Potassium stannate trihydrate (K2SnO3 · 3H2O), commercial SnO2, rhodamine B (RhB), MB, rhodamine 6G (Rh6G), and methyl orange (MO) were purchased from Shanghai Jingchun Chemical Reagent Co., Ltd. (Shanghai, China). Urea (CO(NH2)2), ethylene glycol (EG), ethanol (C2H5OH), and glucose (C6H12O6) were purchased from Sinopharm Chemical Reagent Co., Ltd. (Shanghai, China). All the materials were used without further purification in the whole experimental process. Deionized water was used throughout the experiments.

                      Synthesis of hollow SnO2 nanoparticles

                      In a typical process, 0.6 g potassium stannate trihydrate was dissolved in 50 mL ethylene glycol through the ultrasonic method. Urea (0.4 g) was dissolved in 30 mL deionized water and then the solution was mixed together and transferred into a Teflon-lined stainless steel autoclave with a capacity of 100 mL for hydrothermal treatment at 170°C for 32 h. The autoclave solution was removed from the oven was allowed to cool down to room temperature. The product was harvested by centrifugation and washed with deionized water and ethanol and then dried at 80°C under vacuum.

                      Synthesis of hollow SnO2@C nanoparticles

                      SnO2@C hollow nanoparticles were prepared by a glucose hydrothermal process and subsequent carbonization approach. In a typical process, 0.4 g of as-prepared hollow SnO2 nanoparticles and 4 g glucose were re-dispersed in ethanol/H2O solution. After stirring, the solution was transferred into a 100-ml Teflon-lined stainless steel autoclave sealed and maintained at 170°C for 8 h. After the reaction was finished, the resulting black solid products were centrifuged and washed with deionized water and ethanol and dried at 80°C in air. Lastly, the black products were kept in a tube furnace at 600°C for 4 h under argon at a ramping rate of 5°C/min.


                      Transmission electron microscopy (TEM) and high-resolution transmission electron microscopy (HRTEM) were performed with a JEOL JEM-2100 F transmission electron microscope (Tokyo, Japan) at an accelerating voltage of 200 kV, and all the samples were dissolved in ethanol by ultrasonic treatment and dropped on copper grids. Powder X-ray diffraction (XRD) patterns of the samples were recorded on a D/ruanx2550PC (Tokyo, Japan) using CuKα radiation (λ = 0.1542 nm) operated at 40 kV and 40 mA. The absorption spectra of the samples were carried out on a Shimadzu UV-2550 spectrophotometer (Kyoto, Japan). Raman measurement was performed using a HORIBA Jobin Yvon LabRAM HR spectroscope (Edison, NJ, USA) using an excitation laser wavelength of 488 nm.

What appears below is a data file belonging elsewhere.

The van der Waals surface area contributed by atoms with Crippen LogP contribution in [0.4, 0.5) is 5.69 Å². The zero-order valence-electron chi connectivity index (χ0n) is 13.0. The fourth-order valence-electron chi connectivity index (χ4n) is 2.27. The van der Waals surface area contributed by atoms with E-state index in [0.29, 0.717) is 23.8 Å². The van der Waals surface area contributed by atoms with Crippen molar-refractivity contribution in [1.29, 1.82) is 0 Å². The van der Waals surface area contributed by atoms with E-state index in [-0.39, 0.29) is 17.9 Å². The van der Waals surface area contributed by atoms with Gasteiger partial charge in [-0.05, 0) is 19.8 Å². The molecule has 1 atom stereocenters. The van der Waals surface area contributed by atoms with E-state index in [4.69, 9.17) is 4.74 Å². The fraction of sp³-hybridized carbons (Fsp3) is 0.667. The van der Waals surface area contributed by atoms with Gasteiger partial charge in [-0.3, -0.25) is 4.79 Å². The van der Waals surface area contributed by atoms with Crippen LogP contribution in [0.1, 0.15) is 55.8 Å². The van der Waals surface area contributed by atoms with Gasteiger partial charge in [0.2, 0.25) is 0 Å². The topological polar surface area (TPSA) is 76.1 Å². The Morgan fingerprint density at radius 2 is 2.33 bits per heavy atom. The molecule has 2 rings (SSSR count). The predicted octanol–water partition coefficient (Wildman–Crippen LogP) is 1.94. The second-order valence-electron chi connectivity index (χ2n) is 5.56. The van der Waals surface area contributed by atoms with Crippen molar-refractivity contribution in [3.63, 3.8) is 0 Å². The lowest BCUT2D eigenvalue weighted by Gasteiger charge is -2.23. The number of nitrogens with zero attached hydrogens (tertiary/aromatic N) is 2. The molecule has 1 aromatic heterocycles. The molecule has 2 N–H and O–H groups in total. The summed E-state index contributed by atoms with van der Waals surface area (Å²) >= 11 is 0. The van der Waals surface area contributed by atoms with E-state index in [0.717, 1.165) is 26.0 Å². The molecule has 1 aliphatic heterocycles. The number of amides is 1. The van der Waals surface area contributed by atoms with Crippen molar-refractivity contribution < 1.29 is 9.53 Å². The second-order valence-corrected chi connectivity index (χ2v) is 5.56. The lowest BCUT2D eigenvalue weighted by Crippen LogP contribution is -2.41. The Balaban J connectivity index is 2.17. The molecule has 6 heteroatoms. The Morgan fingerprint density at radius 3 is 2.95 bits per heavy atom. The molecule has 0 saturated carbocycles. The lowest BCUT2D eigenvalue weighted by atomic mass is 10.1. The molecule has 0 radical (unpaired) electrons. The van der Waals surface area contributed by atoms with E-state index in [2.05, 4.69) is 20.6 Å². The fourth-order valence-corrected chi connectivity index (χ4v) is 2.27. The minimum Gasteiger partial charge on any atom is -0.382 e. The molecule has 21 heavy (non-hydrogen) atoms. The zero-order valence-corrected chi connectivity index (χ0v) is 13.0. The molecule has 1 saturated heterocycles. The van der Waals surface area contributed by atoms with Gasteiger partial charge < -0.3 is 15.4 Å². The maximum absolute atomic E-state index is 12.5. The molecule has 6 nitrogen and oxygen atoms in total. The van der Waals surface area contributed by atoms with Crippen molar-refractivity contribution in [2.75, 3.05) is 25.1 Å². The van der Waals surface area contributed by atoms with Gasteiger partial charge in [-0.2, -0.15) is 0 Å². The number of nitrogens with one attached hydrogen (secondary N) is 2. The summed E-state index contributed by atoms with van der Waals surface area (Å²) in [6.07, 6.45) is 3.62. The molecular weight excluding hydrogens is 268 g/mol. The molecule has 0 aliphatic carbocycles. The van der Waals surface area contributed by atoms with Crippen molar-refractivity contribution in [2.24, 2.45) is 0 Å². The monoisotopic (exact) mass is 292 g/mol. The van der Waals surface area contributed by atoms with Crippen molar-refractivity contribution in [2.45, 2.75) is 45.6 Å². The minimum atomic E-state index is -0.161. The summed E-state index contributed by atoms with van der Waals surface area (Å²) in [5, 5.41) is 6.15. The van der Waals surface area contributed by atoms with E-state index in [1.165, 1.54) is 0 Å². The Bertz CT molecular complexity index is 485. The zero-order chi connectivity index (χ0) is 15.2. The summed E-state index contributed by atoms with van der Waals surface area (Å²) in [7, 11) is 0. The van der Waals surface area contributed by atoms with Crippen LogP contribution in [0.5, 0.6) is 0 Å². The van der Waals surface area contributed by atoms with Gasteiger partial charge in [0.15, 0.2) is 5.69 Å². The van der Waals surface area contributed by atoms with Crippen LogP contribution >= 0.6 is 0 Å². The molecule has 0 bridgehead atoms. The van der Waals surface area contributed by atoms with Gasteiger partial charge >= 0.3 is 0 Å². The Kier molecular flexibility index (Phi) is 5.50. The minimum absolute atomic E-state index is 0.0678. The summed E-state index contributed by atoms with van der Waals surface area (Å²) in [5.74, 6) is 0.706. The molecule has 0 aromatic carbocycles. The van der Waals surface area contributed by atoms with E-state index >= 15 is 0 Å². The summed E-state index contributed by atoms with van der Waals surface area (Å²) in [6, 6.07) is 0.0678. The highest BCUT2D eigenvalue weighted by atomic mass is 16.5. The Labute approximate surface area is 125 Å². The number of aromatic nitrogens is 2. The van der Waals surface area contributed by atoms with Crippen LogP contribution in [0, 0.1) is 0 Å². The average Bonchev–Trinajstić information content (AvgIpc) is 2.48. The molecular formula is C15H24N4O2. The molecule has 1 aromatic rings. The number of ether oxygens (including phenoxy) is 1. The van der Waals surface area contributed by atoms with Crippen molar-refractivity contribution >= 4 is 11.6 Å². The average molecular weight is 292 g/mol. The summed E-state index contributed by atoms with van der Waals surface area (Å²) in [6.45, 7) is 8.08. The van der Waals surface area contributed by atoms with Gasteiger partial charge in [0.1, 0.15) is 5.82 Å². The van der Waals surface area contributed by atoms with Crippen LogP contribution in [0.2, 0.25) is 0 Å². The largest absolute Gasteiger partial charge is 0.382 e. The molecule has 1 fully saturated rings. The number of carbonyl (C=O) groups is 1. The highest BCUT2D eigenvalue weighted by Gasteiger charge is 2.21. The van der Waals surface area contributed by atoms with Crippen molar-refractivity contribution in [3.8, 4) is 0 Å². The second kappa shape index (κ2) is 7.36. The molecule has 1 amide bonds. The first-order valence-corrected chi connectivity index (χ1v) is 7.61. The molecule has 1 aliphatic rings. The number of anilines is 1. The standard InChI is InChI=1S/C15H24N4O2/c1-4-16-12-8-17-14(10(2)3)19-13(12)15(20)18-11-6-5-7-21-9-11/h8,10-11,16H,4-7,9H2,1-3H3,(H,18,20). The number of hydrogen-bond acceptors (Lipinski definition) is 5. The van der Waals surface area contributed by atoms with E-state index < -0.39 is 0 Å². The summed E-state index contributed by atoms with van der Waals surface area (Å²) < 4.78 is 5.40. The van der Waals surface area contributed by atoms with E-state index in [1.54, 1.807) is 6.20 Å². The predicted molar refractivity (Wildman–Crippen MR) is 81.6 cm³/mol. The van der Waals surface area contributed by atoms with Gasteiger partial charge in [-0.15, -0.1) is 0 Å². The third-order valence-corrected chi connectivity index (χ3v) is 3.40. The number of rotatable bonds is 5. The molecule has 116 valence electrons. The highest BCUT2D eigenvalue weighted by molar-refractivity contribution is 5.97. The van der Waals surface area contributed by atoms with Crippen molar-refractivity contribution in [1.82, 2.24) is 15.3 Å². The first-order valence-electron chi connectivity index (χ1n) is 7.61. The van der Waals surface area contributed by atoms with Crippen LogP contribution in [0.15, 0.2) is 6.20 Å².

Adsorption experiments

                      Of the samples, 5 mg was re-dispersed in 10 mL of the organic dyes (concentration 10 mg/L) and the mixed solution was stored in the dark for 45 min with gentle stirring. The reaction solution was sampled every 15-min intervals at room temperature; 2 mL solution was sampled and centrifuged to remove the adsorbents, and the corresponding UV-visible spectra were recorded to monitor the progress of the degradation of organic dyes by a Shimadzu 2550 UV-visible spectrophotometer.

                      Results and discussion

                      Figure 1a shows the representative XRD patterns of the as-obtained hollow SnO2 and hollow SnO2@C nanoparticles. All of the diffraction peaks can be well indexed to the tetragonal rutile phase of SnO2 (JCPDS card No. 41-1445). The absence of characteristic peaks corresponding to impurities indicates high purity of the products [17]. The result reveals that the carbon coating process and annealing treatment will not change the structure of the SnO2. To prove the generation of the carbon layer on the as-prepared hollow SnO2 seeds, the two samples were characterized by Raman spectroscopy. As shown in Figure 1b, the two peaks of 1,585 and 1,360 cm−1 can be observed in the hollow SnO2@C sample, which can be attributed to the E2g vibration mode of the ordered carbon layer (G band) and the A1g vibration mode of the disordered carbon layer (D band), respectively. The peak intensity ratio (ID/IG) (ca. 0.76) calculated is a useful index for comparing the degree of crystallinity of various carbon materials; a smaller value ratio reflects a higher degree of ordering in the carbon material. The peaks at 560 and 629 cm−1 can be observed, respectively. The peak at 560 cm−1 can be assigned to the Sn-O surface vibrations; the peak at 629 cm−1 can be indexed to the A1g mode of SnO2. The above results reveal that the carbon has been successfully coated on the surface of the SnO2 nanoparticles, and the structure of SnO2 was not change.
                      Figure 1

                      XRD patterns (a) and Raman spectra (b) of the as-obtained hollow SnO 2 and hollow SnO 2 @C nanoparticles.

                      The structure and morphology of the as-prepared hollow SnO2 nanoparticles are investigated by TEM and HRTEM. As shown in Figure 2a, the as-prepared samples mainly consist of uniform flower-like nanoparticles. The contrast (dark/bright) between the boundary and the center of the nanoparticles confirms their hollow nature. The histogram of the particle diameters (inset in Figure 2a) demonstrates that the average diameter of the as-prepared hollow SnO2 nanoparticles is 53 nm. The bright rings in the selected-area electron diffraction (SAED) pattern (Figure 2b) can be well indexed to the rutile-phase SnO2. Figure 2c shows the TEM image at high magnification of the hollow SnO2 nanoparticles. It can be seen that the SnO2 particles were consist of small SnO2 grains, and the surface of the SnO2 particles is rough, which means that the shell is incomplete and porous, not solid. This feature endows that the hollow SnO2 nanoparticles have high surface area. As shown in Figure 2d, the HRTEM image confirms that the SnO2 particles consist of small SnO2 grains, and their size is about 3 ~ 5 nm. From the insets of Figure 2d, there are two lattice fringes with lattice spacing of about 0.334 and 0.26 nm, which can be assigned to the (110) and (101) planes of tetragonal rutile-phase SnO2 nanoparticles, respectively.
                      Figure 2